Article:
Red Moon
By Level 9 Computing
Commodore 64

Published in Zzap #6

Red Moon

I have been waiting for some considerable amount of time for a new Level 9 adventure. Their constantly admirable games always have me puzzling late until the early hours and consequently when news of Red Moon reached my ears I was thoroughly pleased; unfortunately it arrived just too late to be able to include it in last month's column. The adventure itself lives up to the usual high standard set by previous Level 9 games, with over 200 pictures, a large vocabulary and an involving scenario.

First, I must comment on the graphics. These are very controversial; true adventurers reckon that if an adventure is good then you don't need pictures to help you conjure up the scenario and, in fact, pictures can even ruin an adventure. The graphics in this one can only be said to be fair, lacking something in the colour, although boasting some nice detail. The program also takes quite a while to draw them, making the going rather slow if you are the sort of explorer who likes to whizz from one location to another.

Red Moon comes with a nice story that fills out the background of the game and proves to be practically informative in as much as it provides a few clues and tells you exactly what you should be aiming for.

Red Moon

Unusually for Level 9, the game itself has a bias towards combat, with weapons and armour playing a very important part. 'Majik' too is another important aspect, with many spells for you to use during the game.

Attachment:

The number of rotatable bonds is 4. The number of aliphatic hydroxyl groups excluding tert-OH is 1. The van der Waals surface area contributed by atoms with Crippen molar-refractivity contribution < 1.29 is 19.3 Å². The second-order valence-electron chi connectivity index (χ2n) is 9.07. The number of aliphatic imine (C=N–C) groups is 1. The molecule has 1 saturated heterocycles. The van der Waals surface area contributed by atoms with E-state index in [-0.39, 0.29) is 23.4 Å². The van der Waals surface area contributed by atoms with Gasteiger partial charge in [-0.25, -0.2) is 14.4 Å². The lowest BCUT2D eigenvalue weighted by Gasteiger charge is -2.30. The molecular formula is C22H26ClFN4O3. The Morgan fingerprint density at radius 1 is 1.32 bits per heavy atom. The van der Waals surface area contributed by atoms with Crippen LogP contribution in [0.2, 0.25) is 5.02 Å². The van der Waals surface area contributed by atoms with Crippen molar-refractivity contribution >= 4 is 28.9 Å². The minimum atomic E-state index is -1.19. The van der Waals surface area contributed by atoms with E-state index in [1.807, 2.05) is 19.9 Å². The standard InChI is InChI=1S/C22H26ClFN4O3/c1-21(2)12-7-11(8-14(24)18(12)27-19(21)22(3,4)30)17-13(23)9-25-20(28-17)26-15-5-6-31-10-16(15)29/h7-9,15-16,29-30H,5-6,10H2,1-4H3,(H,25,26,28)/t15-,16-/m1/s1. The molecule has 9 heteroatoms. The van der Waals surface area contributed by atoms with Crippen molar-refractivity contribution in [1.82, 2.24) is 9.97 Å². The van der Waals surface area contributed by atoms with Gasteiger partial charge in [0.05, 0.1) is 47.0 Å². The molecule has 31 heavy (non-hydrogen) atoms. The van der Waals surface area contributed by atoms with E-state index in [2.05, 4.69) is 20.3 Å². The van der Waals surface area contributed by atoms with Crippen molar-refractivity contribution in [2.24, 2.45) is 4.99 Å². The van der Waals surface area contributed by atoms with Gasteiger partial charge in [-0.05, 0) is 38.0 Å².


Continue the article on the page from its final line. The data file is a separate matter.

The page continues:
When you play you will find that the keyboard buffer has not been removed - this is quite a good idea, for it allows such swift Wizards like myself to type ahead and consequently move fast through the adventure, and to some degree, this makes up for the slow drawing. The other nice feature is that you only need to type in the first three letters of a word, saving hours of finger wear! This (typical also of Quilled programs) is a friendly feature strangely missed still by so many adventure games.

As you would expect from this software house, the copious location descriptions are detailed, atmospheric and provide a good mental picture of your surroundings.

Red Moon

The combat scoring used during the game is presented in the form of hit points that are reduced during fighting. This method gives you an idea of your survival chances, although the game does give you several lives that allow you to progress further. The majik, on the other hand, is gained by picking up certain objects that let you 'focus', a situation that might seem hocus-pocus to you but to me, dear reader, is quite simple and logical. Once you have collected the correct objects, you are able to CAST certain spells which allow you special privileges; if, for instance, you find yourself stuck in the castle, try ESCAPE CASTLE.

The only major setback is the nasty habit most Level 9 adventures have of not responding to things that don't have much to do with the game as far as the program is concerned (even if you think otherwise). For example, I found myself in a large field full of red flowers. When I typed EXAMINE FLOWERS I was told I couldn't see them, even when I was standing in a field full of them! This can be irritating because it is clearly illogical, and the best that can be said is that when the adventure does not respond logically, at least the player knows that he is on the wrong track.

But despite my few niggles Red Moon is yet another brilliantly original adventure from the programmers of what must be THE best cassette adventures. Highly recommended and thoroughly enjoyable.

The White Wizard

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